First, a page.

The Daily

Out of Print

Furious George

December 27, 2012 | by

We’re out this week, but we’re re-posting some of our favorite pieces from 2012 while we’re away. We hope you enjoy—and have a happy New Year!

George Leonard Herter ran a sporting-goods store in Waseca, Minnesota, by day and self-published bizarre cookbooks, travel guides, and hunting books by night. I fell into Herteriana six years ago, after reading about him in an article on out-of-print cookbooks. I was promised “the origins of women’s panties, the best time of year for eating robins and meadowlarks, the effects of menstruation on mayonnaise-making and the unheralded kitchen pioneering of Genghis Khan, the Virgin Mary and Stonewall Jackson,” though this barely scratches the surface of the strange world of George Leonard Herter. I immediately started collecting his books. Happily for me, Herter was prolific. I am now the proud owner of the three-volume Bull Cook and Authentic Historical Recipes and Practices (volumes two is delightfuly subtitled Plus Famous Restaurants and Night Clubs of the World ), How to Make the Finest Wines at Home in Old Glass or Plastic and Jugs for as Little as 10¢ a Gallon, The Truth about Hunting in Today’s Africa and How to Go on Safari for $690.00, and several others. I picked up George the Housewife, one of my favorites, at Bonnie Slotnick’s cookbook store in New York a few years ago.

Most of Herter’s books, including George the Housewife , are credited to both George and his wife, Berthe, but they are all written in George’s hectoring voice. Herter explains in the introduction to George the Housewife that he is “a man who has cooked, kept house and brought up children, not a fly-by-night socialite and bridge player.” His advice is arranged in hundreds of short chapters, seemingly arbitrarily arranged: “Small Tear Gas Guns No Protection from Molesters: Hatpin Is Still the Best Bet,” “Do Not Let Your Small Children Grab Your Husband by the Legs,” “Alcoholism and Worcestershire Sauce,” “How to Remove Insects from Your Own and Children’s Ears,” and, of course, “Watercress Can Kill You.” The advice comes to an abrupt halt about two-thirds of the way through the book, and Herter devotes the rest of the space to excoriating New York City and its restaurants. “Few of us ever get to New York or even care to go,” he says, “but New York restaurants and some of their recipes have had some influence on American cooking and it is worthwhile noting a little bit about them.” Herter finds little to like in New York. The view from the Rainbow Room does nothing for him, he finds Central Park a disappointment, and he is upset by the decline in the quality of the pretzels. He documents his trip with staid vacation snapshots, captioned in his distinctive ornery voice.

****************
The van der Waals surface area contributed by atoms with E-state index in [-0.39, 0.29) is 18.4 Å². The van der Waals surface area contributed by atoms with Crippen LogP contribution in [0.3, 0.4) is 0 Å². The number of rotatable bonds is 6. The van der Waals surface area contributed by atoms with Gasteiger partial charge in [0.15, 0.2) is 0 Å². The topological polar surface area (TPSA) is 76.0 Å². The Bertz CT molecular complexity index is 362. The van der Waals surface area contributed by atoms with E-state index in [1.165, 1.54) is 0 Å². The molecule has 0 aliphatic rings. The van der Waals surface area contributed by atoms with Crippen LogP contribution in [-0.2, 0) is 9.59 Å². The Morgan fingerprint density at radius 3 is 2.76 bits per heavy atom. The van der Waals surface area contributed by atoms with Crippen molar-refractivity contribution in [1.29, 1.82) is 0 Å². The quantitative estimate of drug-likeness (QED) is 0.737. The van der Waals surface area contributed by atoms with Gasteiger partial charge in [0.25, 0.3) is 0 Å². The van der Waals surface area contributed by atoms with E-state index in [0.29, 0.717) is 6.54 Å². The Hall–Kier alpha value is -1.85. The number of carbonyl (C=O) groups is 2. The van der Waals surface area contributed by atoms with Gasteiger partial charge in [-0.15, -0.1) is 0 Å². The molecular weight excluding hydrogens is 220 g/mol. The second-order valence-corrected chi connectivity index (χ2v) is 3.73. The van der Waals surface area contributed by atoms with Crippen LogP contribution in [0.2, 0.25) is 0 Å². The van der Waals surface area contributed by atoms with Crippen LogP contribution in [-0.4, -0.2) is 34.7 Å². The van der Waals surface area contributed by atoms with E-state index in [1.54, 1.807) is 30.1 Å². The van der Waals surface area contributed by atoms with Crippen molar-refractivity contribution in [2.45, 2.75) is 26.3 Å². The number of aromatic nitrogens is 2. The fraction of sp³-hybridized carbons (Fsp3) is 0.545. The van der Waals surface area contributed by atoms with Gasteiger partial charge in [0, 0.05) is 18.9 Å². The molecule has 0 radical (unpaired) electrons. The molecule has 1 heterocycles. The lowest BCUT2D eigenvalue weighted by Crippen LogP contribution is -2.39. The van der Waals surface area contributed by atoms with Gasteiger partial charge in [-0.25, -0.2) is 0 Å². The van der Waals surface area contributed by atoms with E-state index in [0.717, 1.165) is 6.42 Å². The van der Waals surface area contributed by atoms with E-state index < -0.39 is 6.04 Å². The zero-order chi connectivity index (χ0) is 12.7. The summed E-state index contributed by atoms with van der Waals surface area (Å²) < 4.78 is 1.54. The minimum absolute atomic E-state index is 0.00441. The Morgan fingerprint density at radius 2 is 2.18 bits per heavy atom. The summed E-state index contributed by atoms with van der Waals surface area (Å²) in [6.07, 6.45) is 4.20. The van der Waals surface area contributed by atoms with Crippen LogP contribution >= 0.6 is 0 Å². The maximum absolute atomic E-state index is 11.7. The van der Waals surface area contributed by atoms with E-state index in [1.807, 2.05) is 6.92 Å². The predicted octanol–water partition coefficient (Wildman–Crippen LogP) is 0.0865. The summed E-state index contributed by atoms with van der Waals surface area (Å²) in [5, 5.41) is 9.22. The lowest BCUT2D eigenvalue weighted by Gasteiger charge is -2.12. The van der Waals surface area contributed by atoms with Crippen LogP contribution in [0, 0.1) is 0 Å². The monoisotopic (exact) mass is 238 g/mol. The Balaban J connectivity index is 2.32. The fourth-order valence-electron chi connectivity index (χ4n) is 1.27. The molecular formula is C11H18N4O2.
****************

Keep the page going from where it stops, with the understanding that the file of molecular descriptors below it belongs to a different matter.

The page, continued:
Kim Beeman lives and works in New York City, where she is the librarian at The French Culinary Institute.

5 COMMENTS

3 Comments

  1. j gold | April 19, 2012 at 11:19 am

    Bull Cook is one of the most magnificently awful relics of its time. Copies used to be passed around certain segments of the food world like samizdat. It’s nice to know the thrill is still there.

  2. A. | April 19, 2012 at 11:22 am

    Fantastic!

    (by the way, I know someone whose father saved a man’s life by removing a bug from his ear. It was during the 70s.)

  3. Joan Mooney | October 3, 2013 at 12:06 pm

    The Waseca County Historical Society is launching an all out “Remembering Herter’s” exhibit in 2014. We kicked it off in July with a Herter’s Mark III Flying Fish Runabout on display at the County Fair. I appreciate your article on George.We are capturing as many stories as possible from people who worked there over the years. I am also trying to locate taxidermy that was on display at the Waseca store. The polar bear and a giant jackalope for starters. I woulds like to refer to your article with your permission. We are rather prould that George made it into your world. Thanks!

2 Pingbacks

  1. [...] I know you perhaps do not live in New York, but The Paris Review has some amazing mid-century observations (like the one above) from George Leonard… [...]

  2. [...] Beeman for introducing me to this literary cult-figure (of sorts) in her recent contribution to Paris Review. Beeman is an avid collector of Herter’s works, and she aptly describes him as the [...]

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